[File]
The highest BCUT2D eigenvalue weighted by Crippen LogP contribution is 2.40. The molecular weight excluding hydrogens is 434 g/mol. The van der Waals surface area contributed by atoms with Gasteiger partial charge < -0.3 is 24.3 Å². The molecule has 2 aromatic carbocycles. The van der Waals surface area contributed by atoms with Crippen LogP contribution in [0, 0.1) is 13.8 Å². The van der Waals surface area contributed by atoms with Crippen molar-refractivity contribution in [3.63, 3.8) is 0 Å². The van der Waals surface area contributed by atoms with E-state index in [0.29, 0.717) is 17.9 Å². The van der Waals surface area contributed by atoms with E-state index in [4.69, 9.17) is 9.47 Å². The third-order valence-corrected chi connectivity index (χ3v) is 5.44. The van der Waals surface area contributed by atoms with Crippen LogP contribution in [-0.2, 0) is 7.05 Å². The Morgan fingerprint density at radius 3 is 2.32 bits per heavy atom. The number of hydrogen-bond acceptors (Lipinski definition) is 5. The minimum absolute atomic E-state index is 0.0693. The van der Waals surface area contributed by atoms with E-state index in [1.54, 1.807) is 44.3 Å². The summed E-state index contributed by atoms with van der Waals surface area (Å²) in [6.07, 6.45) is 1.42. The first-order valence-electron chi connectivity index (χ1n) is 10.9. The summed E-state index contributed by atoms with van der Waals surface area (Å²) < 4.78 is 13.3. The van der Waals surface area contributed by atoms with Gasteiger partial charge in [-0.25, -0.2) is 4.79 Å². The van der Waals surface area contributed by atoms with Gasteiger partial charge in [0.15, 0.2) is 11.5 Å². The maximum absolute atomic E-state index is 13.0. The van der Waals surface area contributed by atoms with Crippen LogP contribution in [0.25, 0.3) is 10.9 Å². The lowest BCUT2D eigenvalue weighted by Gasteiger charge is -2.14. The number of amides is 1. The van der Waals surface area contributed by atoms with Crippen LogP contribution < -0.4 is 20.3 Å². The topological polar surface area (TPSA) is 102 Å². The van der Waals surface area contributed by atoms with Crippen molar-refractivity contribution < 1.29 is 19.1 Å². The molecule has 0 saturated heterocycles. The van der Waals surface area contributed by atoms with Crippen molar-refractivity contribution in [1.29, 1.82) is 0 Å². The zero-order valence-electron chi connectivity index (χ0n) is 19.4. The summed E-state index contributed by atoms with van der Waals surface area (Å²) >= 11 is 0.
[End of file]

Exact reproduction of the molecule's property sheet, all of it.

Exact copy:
The highest BCUT2D eigenvalue weighted by Crippen LogP contribution is 2.40. The molecular weight excluding hydrogens is 434 g/mol. The van der Waals surface area contributed by atoms with Gasteiger partial charge < -0.3 is 24.3 Å². The molecule has 2 aromatic carbocycles. The van der Waals surface area contributed by atoms with Crippen LogP contribution in [0, 0.1) is 13.8 Å². The van der Waals surface area contributed by atoms with Crippen molar-refractivity contribution in [3.63, 3.8) is 0 Å². The van der Waals surface area contributed by atoms with E-state index in [0.29, 0.717) is 17.9 Å². The van der Waals surface area contributed by atoms with E-state index in [4.69, 9.17) is 9.47 Å². The third-order valence-corrected chi connectivity index (χ3v) is 5.44. The van der Waals surface area contributed by atoms with Crippen LogP contribution in [-0.2, 0) is 7.05 Å². The Morgan fingerprint density at radius 3 is 2.32 bits per heavy atom. The number of hydrogen-bond acceptors (Lipinski definition) is 5. The minimum absolute atomic E-state index is 0.0693. The van der Waals surface area contributed by atoms with E-state index in [1.54, 1.807) is 44.3 Å². The summed E-state index contributed by atoms with van der Waals surface area (Å²) in [6.07, 6.45) is 1.42. The first-order valence-electron chi connectivity index (χ1n) is 10.9. The summed E-state index contributed by atoms with van der Waals surface area (Å²) < 4.78 is 13.3. The van der Waals surface area contributed by atoms with Gasteiger partial charge in [-0.25, -0.2) is 4.79 Å². The van der Waals surface area contributed by atoms with Gasteiger partial charge in [0.15, 0.2) is 11.5 Å². The maximum absolute atomic E-state index is 13.0. The van der Waals surface area contributed by atoms with Crippen LogP contribution in [0.25, 0.3) is 10.9 Å². The lowest BCUT2D eigenvalue weighted by Gasteiger charge is -2.14. The number of amides is 1. The van der Waals surface area contributed by atoms with Crippen LogP contribution < -0.4 is 20.3 Å². The topological polar surface area (TPSA) is 102 Å². The van der Waals surface area contributed by atoms with Crippen molar-refractivity contribution < 1.29 is 19.1 Å². The molecule has 0 saturated heterocycles. The van der Waals surface area contributed by atoms with Crippen molar-refractivity contribution in [1.29, 1.82) is 0 Å². The zero-order valence-electron chi connectivity index (χ0n) is 19.4. The summed E-state index contributed by atoms with van der Waals surface area (Å²) >= 11 is 0.